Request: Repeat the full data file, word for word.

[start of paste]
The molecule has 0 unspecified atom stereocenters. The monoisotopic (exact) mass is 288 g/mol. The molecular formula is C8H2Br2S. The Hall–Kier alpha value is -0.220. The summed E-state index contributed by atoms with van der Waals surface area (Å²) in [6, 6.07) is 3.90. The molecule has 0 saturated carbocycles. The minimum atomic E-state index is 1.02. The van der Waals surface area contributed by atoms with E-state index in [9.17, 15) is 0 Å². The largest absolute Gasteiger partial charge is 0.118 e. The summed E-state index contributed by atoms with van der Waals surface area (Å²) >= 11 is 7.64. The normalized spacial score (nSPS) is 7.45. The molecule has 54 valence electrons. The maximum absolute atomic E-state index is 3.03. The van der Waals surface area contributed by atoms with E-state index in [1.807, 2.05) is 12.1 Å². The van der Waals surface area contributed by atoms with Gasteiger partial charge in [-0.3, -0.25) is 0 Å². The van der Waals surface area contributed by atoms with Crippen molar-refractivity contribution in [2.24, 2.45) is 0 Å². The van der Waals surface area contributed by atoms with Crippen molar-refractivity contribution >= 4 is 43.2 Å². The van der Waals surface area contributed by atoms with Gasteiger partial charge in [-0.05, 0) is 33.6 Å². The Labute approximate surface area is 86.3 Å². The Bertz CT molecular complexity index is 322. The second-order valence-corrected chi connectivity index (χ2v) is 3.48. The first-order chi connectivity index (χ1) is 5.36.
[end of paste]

The molecule has 0 unspecified atom stereocenters. The monoisotopic (exact) mass is 288 g/mol. The molecular formula is C8H2Br2S. The Hall–Kier alpha value is -0.220. The summed E-state index contributed by atoms with van der Waals surface area (Å²) in [6, 6.07) is 3.90. The molecule has 0 saturated carbocycles. The minimum atomic E-state index is 1.02. The van der Waals surface area contributed by atoms with E-state index in [9.17, 15) is 0 Å². The largest absolute Gasteiger partial charge is 0.118 e. The summed E-state index contributed by atoms with van der Waals surface area (Å²) >= 11 is 7.64. The normalized spacial score (nSPS) is 7.45. The molecule has 54 valence electrons. The maximum absolute atomic E-state index is 3.03. The van der Waals surface area contributed by atoms with E-state index in [1.807, 2.05) is 12.1 Å². The van der Waals surface area contributed by atoms with Gasteiger partial charge in [-0.3, -0.25) is 0 Å². The van der Waals surface area contributed by atoms with Crippen molar-refractivity contribution in [2.24, 2.45) is 0 Å². The van der Waals surface area contributed by atoms with Crippen molar-refractivity contribution >= 4 is 43.2 Å². The van der Waals surface area contributed by atoms with Gasteiger partial charge in [-0.05, 0) is 33.6 Å². The Labute approximate surface area is 86.3 Å². The Bertz CT molecular complexity index is 322. The second-order valence-corrected chi connectivity index (χ2v) is 3.48. The first-order chi connectivity index (χ1) is 5.36.